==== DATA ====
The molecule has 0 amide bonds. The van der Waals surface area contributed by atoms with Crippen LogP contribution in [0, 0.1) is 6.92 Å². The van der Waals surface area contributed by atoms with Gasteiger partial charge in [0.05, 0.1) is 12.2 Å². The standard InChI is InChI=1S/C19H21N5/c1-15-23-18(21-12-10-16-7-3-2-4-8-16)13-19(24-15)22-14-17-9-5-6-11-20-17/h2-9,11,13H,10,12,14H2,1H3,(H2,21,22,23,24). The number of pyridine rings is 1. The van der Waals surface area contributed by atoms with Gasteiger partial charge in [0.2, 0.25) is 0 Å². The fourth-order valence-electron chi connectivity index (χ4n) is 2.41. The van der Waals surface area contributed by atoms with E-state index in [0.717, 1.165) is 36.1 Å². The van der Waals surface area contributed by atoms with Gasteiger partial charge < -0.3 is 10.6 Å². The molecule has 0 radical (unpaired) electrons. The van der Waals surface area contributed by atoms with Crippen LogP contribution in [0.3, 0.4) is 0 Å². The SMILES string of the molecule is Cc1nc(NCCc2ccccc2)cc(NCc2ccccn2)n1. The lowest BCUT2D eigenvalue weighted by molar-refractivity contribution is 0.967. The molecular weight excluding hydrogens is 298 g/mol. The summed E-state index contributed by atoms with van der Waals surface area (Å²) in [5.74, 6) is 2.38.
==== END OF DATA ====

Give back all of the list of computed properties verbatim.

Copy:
The molecule has 0 amide bonds. The van der Waals surface area contributed by atoms with Crippen LogP contribution in [0, 0.1) is 6.92 Å². The van der Waals surface area contributed by atoms with Gasteiger partial charge in [0.05, 0.1) is 12.2 Å². The standard InChI is InChI=1S/C19H21N5/c1-15-23-18(21-12-10-16-7-3-2-4-8-16)13-19(24-15)22-14-17-9-5-6-11-20-17/h2-9,11,13H,10,12,14H2,1H3,(H2,21,22,23,24). The number of pyridine rings is 1. The van der Waals surface area contributed by atoms with Gasteiger partial charge in [0.2, 0.25) is 0 Å². The fourth-order valence-electron chi connectivity index (χ4n) is 2.41. The van der Waals surface area contributed by atoms with E-state index in [0.717, 1.165) is 36.1 Å². The van der Waals surface area contributed by atoms with Gasteiger partial charge < -0.3 is 10.6 Å². The molecule has 0 radical (unpaired) electrons. The van der Waals surface area contributed by atoms with Crippen LogP contribution in [0.3, 0.4) is 0 Å². The SMILES string of the molecule is Cc1nc(NCCc2ccccc2)cc(NCc2ccccn2)n1. The lowest BCUT2D eigenvalue weighted by molar-refractivity contribution is 0.967. The molecular weight excluding hydrogens is 298 g/mol. The summed E-state index contributed by atoms with van der Waals surface area (Å²) in [5.74, 6) is 2.38.